East of Eden: Understanding the Creation Story

Column by Joran Slane Oppelt on 21 June 2018 8 Comments

The biblical creation story — Adam, Eve, the garden, the serpent, the tree, the fall — contains the seeds of many of life’s greatest mysteries.

Why are we here? How did we come to be? What is our relationship to the force that created us? What is our relationship to the environment and to the other creatures on Earth? Does man exercise free will? Why is life full of suffering? Where is the line between right and wrong, guilt and innocence, damnation and salvation? For Jews and Christians, these questions (and more) are first posed in that short, simple story.

In this story, we find God creating man and woman and giving them dominion over all living creatures, Adam (the first man) giving names to those creatures, God forbidding them to eat from the “Tree of the Knowledge of Good and Evil,” Eve (the first woman) being teased and tempted by a serpent, Eve eating of the fruit of the Tree, sharing the fruit with Adam, Adam and Eve realizing their nakedness and being exiled from the garden paradise known as Eden. The story has long been used to justify man’s separateness or falling away from God.

This violation of God’s command has come to be known as “original sin.” But, the idea of “original sin” isn’t mentioned anywhere in The Bible. In fact, the word “sin” isn’t mentioned until the fourth chapter of Genesis.

According to Thomas Matus, it was St. Augustine of Hippo that in the 3rd century “conceived of original sin as original guilt, transmitted at conception to each human individual. Hence, all of humanity is a massa damnata, an accursed mass, redeemed by Christ but still subject to sin.”*

Original sin is not a theme found anywhere in the origins of Christianity. It was invented by the church (as early as the 2nd century) as a mechanism toward salvation through Christ — or more specifically, through the church.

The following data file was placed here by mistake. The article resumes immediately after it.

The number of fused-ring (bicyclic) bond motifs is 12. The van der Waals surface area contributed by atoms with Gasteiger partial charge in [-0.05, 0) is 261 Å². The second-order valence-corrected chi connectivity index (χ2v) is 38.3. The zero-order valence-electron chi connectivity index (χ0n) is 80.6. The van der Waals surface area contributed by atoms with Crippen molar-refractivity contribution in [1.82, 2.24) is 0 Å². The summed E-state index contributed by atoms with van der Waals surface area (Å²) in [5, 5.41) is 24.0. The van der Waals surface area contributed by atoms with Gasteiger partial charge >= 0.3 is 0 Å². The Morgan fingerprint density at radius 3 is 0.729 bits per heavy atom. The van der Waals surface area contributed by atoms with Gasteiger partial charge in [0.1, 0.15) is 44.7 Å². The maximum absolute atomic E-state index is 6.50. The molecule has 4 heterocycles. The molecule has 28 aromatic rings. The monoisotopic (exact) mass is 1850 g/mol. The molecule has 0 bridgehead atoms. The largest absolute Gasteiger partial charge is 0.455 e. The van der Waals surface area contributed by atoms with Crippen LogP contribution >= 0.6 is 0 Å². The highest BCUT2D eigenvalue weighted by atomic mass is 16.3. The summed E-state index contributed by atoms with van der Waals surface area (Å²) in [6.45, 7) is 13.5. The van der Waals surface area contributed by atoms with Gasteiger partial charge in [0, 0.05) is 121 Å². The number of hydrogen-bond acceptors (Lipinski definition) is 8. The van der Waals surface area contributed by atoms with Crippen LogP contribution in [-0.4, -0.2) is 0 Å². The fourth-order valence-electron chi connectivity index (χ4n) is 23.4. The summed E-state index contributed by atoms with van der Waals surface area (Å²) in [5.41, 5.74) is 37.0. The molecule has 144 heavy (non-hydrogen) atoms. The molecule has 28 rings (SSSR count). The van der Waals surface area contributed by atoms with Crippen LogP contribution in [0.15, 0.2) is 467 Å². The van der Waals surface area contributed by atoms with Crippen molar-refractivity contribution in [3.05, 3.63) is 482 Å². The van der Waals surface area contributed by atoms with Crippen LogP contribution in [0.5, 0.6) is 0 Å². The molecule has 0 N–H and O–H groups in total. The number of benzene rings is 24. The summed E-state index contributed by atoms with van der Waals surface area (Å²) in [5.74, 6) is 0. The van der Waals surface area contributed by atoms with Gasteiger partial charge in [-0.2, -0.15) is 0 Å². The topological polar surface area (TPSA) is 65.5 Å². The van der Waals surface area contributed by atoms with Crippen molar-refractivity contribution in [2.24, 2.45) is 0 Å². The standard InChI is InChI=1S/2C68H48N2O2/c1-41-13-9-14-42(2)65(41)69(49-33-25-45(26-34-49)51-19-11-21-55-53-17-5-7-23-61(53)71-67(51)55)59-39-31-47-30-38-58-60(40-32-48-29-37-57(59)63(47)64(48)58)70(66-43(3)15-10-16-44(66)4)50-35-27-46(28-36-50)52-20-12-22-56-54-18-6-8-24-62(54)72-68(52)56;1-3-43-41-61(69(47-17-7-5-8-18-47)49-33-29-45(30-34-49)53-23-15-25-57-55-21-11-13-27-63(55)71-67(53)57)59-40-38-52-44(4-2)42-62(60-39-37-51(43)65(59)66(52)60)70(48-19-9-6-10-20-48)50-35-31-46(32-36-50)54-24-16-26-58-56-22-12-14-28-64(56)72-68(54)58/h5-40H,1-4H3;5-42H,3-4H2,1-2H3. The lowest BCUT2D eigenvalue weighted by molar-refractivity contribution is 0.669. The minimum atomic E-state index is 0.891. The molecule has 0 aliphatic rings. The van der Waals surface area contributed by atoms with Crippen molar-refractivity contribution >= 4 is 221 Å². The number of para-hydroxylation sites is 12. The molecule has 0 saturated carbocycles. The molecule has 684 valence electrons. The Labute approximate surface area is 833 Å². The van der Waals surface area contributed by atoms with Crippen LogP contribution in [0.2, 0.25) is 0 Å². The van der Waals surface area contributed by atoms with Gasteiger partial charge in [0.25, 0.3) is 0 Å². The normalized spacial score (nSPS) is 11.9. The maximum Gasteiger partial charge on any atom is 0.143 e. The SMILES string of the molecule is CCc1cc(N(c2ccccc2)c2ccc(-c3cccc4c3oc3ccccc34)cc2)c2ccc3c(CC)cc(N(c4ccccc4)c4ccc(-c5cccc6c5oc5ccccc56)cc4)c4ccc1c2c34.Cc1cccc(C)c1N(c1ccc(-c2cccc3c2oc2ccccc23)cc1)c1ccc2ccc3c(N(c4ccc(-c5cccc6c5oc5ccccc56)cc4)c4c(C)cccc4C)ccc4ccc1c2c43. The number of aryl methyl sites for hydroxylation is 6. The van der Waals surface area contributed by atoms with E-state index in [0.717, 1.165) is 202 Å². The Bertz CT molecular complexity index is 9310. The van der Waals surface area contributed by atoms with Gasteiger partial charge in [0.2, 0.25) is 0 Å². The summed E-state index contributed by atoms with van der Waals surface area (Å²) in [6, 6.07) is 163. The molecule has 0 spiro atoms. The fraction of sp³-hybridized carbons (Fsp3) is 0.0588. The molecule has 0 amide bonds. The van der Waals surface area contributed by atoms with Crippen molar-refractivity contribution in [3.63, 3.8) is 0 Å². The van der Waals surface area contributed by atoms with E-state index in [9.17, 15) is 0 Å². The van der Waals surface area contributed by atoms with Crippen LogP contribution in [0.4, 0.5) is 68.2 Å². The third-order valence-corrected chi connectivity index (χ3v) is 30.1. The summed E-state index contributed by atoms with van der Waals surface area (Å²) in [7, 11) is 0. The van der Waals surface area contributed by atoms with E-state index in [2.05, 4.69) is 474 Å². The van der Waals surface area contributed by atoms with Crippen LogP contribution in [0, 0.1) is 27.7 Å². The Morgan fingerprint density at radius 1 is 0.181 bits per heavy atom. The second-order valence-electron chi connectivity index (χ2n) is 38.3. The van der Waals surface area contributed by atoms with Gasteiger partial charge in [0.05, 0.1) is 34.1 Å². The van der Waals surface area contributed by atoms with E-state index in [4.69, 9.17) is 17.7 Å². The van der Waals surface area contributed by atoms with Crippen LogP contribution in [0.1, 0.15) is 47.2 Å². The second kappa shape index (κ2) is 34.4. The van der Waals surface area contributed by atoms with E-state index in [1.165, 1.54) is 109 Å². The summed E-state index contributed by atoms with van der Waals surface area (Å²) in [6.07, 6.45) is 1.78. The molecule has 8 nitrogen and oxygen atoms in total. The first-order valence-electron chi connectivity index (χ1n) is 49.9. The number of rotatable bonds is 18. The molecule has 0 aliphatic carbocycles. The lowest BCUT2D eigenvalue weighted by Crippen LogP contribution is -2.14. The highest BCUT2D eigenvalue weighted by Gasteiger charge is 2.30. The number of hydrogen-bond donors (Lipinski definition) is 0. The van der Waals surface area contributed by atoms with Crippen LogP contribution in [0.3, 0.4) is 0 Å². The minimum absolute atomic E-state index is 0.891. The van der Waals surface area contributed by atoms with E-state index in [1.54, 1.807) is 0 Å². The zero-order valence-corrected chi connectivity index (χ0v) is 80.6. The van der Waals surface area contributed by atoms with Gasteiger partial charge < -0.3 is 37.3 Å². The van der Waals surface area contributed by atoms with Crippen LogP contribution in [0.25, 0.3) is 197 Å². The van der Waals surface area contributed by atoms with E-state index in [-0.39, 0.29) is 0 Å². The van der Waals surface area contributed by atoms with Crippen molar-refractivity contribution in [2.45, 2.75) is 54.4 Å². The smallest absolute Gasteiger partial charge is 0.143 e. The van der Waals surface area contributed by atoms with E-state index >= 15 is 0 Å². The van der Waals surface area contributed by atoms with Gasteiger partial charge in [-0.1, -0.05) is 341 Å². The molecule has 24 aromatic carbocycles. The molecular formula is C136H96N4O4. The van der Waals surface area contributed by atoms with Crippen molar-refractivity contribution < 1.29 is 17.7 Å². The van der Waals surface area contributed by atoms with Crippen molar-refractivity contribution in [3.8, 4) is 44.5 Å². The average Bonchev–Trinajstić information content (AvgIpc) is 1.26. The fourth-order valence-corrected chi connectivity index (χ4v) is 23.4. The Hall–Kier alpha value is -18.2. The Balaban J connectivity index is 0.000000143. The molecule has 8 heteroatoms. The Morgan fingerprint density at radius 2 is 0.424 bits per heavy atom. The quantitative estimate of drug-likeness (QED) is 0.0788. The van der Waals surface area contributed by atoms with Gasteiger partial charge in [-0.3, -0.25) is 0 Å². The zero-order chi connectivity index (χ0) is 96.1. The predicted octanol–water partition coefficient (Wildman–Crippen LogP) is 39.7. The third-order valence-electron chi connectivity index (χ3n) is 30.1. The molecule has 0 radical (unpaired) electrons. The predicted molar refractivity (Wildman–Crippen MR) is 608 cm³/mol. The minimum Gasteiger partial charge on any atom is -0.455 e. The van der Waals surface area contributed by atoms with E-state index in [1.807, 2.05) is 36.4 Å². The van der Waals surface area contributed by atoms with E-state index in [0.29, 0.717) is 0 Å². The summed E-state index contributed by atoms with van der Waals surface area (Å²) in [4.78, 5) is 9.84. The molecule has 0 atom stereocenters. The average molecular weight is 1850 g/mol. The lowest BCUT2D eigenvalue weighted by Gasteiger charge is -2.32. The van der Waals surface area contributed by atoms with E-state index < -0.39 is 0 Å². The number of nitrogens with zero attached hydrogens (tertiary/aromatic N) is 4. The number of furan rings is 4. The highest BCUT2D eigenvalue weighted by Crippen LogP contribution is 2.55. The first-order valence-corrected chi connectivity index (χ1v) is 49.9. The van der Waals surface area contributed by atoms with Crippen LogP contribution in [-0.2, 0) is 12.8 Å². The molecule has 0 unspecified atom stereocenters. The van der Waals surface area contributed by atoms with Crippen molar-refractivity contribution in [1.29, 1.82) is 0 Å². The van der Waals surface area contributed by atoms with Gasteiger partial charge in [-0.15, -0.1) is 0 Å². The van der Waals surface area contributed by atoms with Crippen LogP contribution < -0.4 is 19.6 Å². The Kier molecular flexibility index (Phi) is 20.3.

Rev. Dr. Matthew Fox famously called for the eradication of “original sin” in his pioneering work, Original Blessing (1983). This book represented his effort to “deconstruct and reconstruct our inherited religious tradition of the West: to deconstruct the woefully anthropocentric and pessimistic Fall/Redemption religion that begins with ‘original sin’ and to reconstruct religion with the more ancient and empowering tradition of creation spirituality that begins with ‘original goodness.’”

Modern contemplative, Brother David Steindl-Rast explains it this way: “When an educated person in the West asks me, ‘What is original sin?’ I answer that it is the Christian term for the universal phenomenon the Buddhists call dukkha. The original meaning of that term refers to a wheel that grinds on its axle: Something is out of order.”

Even the word “sin” in the West has commonly meant “evil” or “wickedness” (again, Augustine), but the translation of the original words in Hebrew (hata) and Greek (hamartia) find their origins in archery and actually mean something closer to “missing the mark.”

So, if the creation story doesn’t instruct us (or give us a concrete lesson) in “original sin,” what does it tell us?

In his new book, Unbelievable: Why Neither Ancient Creeds Nor the Reformation Can Produce a Living Faith Today, Bishop John Shelby Spong takes a discerning look at twelve aspects (or theses) of the Christian faith. One of these is the concept of “original sin” and the story of the Garden of Eden found in Genesis 2-3.

Spong reads the story of the fall through the lens of reason to sometimes comical effect.

The scene where Adam is wearing his newly crafted “fig leaf apron” — playing the first-ever game of “hide and seek” while cowering in the bushes from an omniscient God — is particularly ridiculous.

God metes out punishment to these conspiring parties as a parent would discipline his children.

Man’s punishment for his transgression is a destiny of “painful toil” and working on the earth, a lifetime of “thorns and thistles” in order that he may eat the “food and plants from the field.”

Woman’s punishment is to endure “painful labor” during childbirth.

The serpent’s punishment is to crawl on its belly and “eat dust” all the days of its life.

Spong paints this scene with all the projection, scapegoating and finger-pointing of a family dinner gone awry. He skewers and deconstructs the elements of this tale until there’s hardly anything left worth examining or redeeming.

And, this is one of the criticisms of Spong’s recent book. That it’s not “prescriptive.”

If we’re not to read this myth literally — this story that contains the seeds of so many unanswered and contested questions — then how are we to read it?

In The Power of Myth (1991), Joseph Campbell writes that these stories (creation tales and other tales from folklore) are “clues to the spiritual potentialities of the human life.”